The menstrual cup: A tool every woman needs

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It is that time of the year when most of us have resolved to exercise more, eat better or focus on our health for the New Year. I look forward to personal growth, career growth and, as a woman, menstrual management.

2020 remains a year that goes down in history as the toughest of the 21st century due to Covid-19. For me, it has been a bittersweet year, with little sparkles of positivity amongst the difficulties. One such sparkle being when I was introduced to a menstrual hygiene product that completely changed my life: the menstrual cup. 

 

A menstrual cup is a flexible cup made of silicone or rubber that is designed for use inside the vagina during your menstrual cycle to collect blood. You can use the cup all the way through your cycle, but you might need to change it more often on heavy flow days to guard against leaking; at least 3 to 4 times a day, preferable after 8 or 10 hours. In order to reduce period poverty around the world, every woman can use 2 to 3 menstrual cups in their lifetime, since one menstrual cup can last from 10 to 15 years.

 

Before I was introduced to this precious tool, I had become tired of using pads, but had no other alternative until my new job, where I learned about it since we work in sexual and reproductive health and rights. Since I was thirteen, I had only used sanitary pads and they weren’t the best product to manage my period. You know when you’re on your period, but want to wear your favourite skinny jeans and then you remember that your pad might show in between your legs. This is just one struggle women go through while wearing pads, even worse if it’s a pad with a generous amount of cotton.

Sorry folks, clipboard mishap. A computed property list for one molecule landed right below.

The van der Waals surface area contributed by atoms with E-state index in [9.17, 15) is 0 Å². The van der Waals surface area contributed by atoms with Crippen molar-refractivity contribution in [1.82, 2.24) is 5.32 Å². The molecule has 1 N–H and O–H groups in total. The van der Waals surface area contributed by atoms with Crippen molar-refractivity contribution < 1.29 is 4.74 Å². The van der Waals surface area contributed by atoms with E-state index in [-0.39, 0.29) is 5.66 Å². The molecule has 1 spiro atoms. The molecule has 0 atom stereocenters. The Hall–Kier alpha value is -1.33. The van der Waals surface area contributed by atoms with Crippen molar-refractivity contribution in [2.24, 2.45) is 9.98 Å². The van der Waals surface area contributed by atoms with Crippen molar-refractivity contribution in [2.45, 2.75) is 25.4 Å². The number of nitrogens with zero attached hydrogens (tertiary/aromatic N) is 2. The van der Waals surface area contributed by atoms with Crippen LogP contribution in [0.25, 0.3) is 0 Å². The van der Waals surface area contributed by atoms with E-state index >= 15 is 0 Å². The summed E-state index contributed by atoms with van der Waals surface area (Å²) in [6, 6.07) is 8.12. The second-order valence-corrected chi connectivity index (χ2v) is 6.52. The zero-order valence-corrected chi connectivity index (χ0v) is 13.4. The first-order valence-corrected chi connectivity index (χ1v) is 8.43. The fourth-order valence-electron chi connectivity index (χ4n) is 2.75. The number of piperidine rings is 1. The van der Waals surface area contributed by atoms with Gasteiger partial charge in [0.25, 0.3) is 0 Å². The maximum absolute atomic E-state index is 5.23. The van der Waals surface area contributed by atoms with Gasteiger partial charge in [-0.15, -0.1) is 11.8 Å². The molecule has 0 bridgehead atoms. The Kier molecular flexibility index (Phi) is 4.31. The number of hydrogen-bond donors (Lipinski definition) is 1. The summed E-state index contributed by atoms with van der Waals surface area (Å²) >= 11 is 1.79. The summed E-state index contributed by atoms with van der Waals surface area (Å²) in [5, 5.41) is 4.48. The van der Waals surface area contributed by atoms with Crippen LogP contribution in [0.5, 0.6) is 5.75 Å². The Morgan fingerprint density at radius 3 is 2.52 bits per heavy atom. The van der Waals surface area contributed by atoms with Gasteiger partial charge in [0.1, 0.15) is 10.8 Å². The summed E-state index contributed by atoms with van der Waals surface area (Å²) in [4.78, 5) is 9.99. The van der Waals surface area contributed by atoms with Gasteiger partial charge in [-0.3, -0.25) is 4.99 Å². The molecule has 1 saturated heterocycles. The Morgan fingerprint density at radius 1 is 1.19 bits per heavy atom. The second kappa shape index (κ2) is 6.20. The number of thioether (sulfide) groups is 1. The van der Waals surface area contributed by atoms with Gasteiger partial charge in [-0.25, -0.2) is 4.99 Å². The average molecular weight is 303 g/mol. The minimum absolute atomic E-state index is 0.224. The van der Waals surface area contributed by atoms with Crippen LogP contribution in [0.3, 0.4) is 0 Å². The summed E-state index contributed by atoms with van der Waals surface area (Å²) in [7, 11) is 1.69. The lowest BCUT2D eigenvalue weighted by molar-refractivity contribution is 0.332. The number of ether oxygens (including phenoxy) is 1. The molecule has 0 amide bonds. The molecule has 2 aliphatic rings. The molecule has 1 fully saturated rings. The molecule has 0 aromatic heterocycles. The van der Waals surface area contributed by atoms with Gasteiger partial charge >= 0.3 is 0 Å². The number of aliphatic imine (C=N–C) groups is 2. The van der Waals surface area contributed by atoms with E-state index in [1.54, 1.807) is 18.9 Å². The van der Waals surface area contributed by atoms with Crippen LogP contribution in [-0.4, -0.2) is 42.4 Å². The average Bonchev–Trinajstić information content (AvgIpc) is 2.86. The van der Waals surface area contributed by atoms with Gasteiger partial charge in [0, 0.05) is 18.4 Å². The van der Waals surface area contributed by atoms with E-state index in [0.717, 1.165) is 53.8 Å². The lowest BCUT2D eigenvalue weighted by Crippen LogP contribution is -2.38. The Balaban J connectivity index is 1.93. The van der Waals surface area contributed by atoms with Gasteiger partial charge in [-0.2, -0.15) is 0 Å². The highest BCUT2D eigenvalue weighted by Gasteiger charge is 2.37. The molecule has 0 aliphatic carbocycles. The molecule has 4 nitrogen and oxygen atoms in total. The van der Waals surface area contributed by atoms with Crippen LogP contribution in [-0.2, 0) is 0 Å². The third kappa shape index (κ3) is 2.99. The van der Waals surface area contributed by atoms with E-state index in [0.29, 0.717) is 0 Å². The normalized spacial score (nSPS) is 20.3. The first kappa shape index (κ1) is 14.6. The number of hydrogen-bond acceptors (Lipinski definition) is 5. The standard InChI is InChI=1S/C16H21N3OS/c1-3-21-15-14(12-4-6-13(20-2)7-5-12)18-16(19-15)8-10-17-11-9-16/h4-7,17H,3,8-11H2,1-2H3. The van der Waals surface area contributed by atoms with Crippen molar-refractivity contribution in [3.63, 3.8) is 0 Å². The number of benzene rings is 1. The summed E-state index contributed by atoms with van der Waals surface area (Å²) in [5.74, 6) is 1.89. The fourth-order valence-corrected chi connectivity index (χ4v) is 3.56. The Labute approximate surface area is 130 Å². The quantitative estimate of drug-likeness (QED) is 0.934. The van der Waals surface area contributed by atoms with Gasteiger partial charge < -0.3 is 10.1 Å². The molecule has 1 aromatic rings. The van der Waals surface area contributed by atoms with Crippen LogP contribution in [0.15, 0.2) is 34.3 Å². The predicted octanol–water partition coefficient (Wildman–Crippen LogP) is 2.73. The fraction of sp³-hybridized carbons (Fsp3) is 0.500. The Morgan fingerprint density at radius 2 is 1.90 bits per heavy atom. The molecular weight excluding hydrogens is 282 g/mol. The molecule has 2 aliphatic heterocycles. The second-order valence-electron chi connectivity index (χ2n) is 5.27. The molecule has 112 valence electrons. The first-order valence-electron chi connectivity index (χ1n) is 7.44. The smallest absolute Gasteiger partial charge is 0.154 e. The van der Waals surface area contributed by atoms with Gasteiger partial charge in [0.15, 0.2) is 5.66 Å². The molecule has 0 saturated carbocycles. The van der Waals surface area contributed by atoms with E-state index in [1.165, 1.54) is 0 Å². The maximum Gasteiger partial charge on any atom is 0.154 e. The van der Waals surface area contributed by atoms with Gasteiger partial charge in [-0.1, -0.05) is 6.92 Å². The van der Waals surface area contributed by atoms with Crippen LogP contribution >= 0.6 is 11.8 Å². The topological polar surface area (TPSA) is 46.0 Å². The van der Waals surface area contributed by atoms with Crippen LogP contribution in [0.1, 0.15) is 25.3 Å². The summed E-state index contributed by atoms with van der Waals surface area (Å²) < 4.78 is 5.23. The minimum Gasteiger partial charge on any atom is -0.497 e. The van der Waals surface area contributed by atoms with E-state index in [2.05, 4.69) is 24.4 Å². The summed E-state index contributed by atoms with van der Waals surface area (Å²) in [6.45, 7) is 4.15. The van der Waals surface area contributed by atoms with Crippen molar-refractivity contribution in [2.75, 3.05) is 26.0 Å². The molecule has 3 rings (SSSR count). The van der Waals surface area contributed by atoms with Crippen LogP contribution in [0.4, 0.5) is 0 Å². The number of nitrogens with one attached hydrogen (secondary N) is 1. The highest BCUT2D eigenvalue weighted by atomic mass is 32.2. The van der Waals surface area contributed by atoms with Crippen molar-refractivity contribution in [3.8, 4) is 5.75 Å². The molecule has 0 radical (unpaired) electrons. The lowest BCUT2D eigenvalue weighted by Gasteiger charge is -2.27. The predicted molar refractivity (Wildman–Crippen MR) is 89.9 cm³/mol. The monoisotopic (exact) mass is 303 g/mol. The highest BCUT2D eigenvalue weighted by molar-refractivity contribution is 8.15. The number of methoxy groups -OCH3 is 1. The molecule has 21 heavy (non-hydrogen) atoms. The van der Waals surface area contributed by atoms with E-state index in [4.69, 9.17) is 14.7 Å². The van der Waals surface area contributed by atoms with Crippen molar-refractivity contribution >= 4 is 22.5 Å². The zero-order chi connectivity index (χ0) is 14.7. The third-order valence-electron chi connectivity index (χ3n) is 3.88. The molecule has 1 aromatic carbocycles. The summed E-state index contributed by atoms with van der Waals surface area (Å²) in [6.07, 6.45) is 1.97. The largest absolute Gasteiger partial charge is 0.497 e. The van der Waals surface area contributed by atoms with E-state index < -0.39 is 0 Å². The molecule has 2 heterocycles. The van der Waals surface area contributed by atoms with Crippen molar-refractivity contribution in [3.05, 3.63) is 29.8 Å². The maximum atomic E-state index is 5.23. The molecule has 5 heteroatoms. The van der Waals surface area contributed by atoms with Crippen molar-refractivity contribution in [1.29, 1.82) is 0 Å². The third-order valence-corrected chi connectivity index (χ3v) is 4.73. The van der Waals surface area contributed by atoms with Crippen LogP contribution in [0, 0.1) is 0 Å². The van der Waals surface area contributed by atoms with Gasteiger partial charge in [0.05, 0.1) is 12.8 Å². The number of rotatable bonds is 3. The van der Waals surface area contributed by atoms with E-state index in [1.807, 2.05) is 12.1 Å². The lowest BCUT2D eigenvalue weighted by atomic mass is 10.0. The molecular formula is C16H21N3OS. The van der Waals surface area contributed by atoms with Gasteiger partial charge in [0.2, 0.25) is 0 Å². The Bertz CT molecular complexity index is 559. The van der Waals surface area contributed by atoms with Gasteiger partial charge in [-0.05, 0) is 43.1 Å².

With menstrual cups, you don’t have to worry about embarrassing odour wafting out at the most inopportune times, since the fluid doesn’t get exposed to air as it does with pads. You also don’t feel the flow of your period since the cup absorbs the blood inside the vagina.

A week after orientation at my new job, I went to where we store menstrual hygiene products and I asked for a menstrual cup. After reading the instructions, Mother Nature texted me to remind me that I wasn’t pregnant. I washed my hands thoroughly, then tightly folded the menstrual cup into a triangle, holding it and gently inserting the cup in my vagina, the same way you insert a tampon. It should sit a few inches below your cervix. Once the cup is in your vagina, rotate it. It will spring open to create an airtight seal that stops the leaks.

I have done this for several months now. You know when you’ve found your go-to foundation, or right lingerie. This has become my go-to menstrual hygiene product. Just recently, during the holiday season, I visited my family and I did not bring my cup. My period caught me by surprise, so I had to use a sanitary pad. The discomfort that I experienced lasted until I got home to put in my cup. 

Since it is a tool that can be used for up to 15 years, poor women who find it difficult to buy sanitary pads do not have to worry about spending so much money every month. This is an effective way to fight period poverty. And of course, I can also wear my skinny jeans without worrying about who is looking at my samosa. I remember recently going rock climbing, and I was expecting my period the next day. But you know periods land at your door like Jehovah’s witnesses. The good thing is that I had brought it with me this time. I put it on and enjoyed my activity in my legging, without the fear of feeling like someone is looking at me.

I would never go back to using a pad in my life after knowing the benefits and the freedom that a menstrual cup can bring. I have two of them now (available on the Rwandan market) and they are one of my most beautiful items for my menstrual management.

The author is a feminist & women’s rights activist. She is the Director of Communication at Health Development Initiative (HDI.



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